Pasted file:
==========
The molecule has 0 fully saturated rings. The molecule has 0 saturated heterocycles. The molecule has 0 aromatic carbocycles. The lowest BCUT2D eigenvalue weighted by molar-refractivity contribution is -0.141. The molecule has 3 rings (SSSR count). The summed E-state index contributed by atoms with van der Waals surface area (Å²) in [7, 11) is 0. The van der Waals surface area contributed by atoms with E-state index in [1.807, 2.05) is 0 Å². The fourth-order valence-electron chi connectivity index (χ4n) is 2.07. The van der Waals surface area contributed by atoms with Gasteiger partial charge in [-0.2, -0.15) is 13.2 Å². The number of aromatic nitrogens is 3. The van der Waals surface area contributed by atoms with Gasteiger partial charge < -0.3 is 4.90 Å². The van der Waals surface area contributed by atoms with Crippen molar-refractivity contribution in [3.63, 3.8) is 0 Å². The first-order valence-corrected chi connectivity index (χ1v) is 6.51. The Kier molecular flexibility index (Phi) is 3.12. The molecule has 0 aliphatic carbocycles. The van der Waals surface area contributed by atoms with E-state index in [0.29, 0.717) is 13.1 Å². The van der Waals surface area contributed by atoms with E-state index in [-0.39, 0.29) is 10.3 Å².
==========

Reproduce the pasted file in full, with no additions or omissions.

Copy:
The molecule has 0 fully saturated rings. The molecule has 0 saturated heterocycles. The molecule has 0 aromatic carbocycles. The lowest BCUT2D eigenvalue weighted by molar-refractivity contribution is -0.141. The molecule has 3 rings (SSSR count). The summed E-state index contributed by atoms with van der Waals surface area (Å²) in [7, 11) is 0. The van der Waals surface area contributed by atoms with E-state index in [1.807, 2.05) is 0 Å². The fourth-order valence-electron chi connectivity index (χ4n) is 2.07. The van der Waals surface area contributed by atoms with Gasteiger partial charge in [-0.2, -0.15) is 13.2 Å². The number of aromatic nitrogens is 3. The van der Waals surface area contributed by atoms with Gasteiger partial charge < -0.3 is 4.90 Å². The van der Waals surface area contributed by atoms with Crippen molar-refractivity contribution in [3.63, 3.8) is 0 Å². The first-order valence-corrected chi connectivity index (χ1v) is 6.51. The Kier molecular flexibility index (Phi) is 3.12. The molecule has 0 aliphatic carbocycles. The van der Waals surface area contributed by atoms with E-state index in [0.29, 0.717) is 13.1 Å². The van der Waals surface area contributed by atoms with E-state index in [-0.39, 0.29) is 10.3 Å².